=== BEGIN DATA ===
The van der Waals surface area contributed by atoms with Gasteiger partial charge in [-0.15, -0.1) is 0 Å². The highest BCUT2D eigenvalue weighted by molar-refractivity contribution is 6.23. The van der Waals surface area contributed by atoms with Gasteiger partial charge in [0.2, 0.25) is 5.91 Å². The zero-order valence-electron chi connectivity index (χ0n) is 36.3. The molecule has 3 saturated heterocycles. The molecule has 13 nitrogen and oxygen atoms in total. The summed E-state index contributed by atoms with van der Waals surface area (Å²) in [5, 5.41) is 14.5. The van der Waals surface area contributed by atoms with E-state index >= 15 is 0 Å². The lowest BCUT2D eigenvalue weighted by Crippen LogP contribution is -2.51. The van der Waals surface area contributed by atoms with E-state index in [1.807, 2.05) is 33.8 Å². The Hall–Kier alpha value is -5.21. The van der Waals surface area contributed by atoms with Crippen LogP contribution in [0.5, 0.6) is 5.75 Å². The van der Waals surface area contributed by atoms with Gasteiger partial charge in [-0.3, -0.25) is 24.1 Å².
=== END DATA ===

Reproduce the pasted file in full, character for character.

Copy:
The van der Waals surface area contributed by atoms with Gasteiger partial charge in [-0.15, -0.1) is 0 Å². The highest BCUT2D eigenvalue weighted by molar-refractivity contribution is 6.23. The van der Waals surface area contributed by atoms with Gasteiger partial charge in [0.2, 0.25) is 5.91 Å². The zero-order valence-electron chi connectivity index (χ0n) is 36.3. The molecule has 3 saturated heterocycles. The molecule has 13 nitrogen and oxygen atoms in total. The summed E-state index contributed by atoms with van der Waals surface area (Å²) in [5, 5.41) is 14.5. The van der Waals surface area contributed by atoms with E-state index >= 15 is 0 Å². The lowest BCUT2D eigenvalue weighted by Crippen LogP contribution is -2.51. The van der Waals surface area contributed by atoms with E-state index in [1.807, 2.05) is 33.8 Å². The Hall–Kier alpha value is -5.21. The van der Waals surface area contributed by atoms with Crippen LogP contribution in [0.5, 0.6) is 5.75 Å². The van der Waals surface area contributed by atoms with Gasteiger partial charge in [-0.3, -0.25) is 24.1 Å².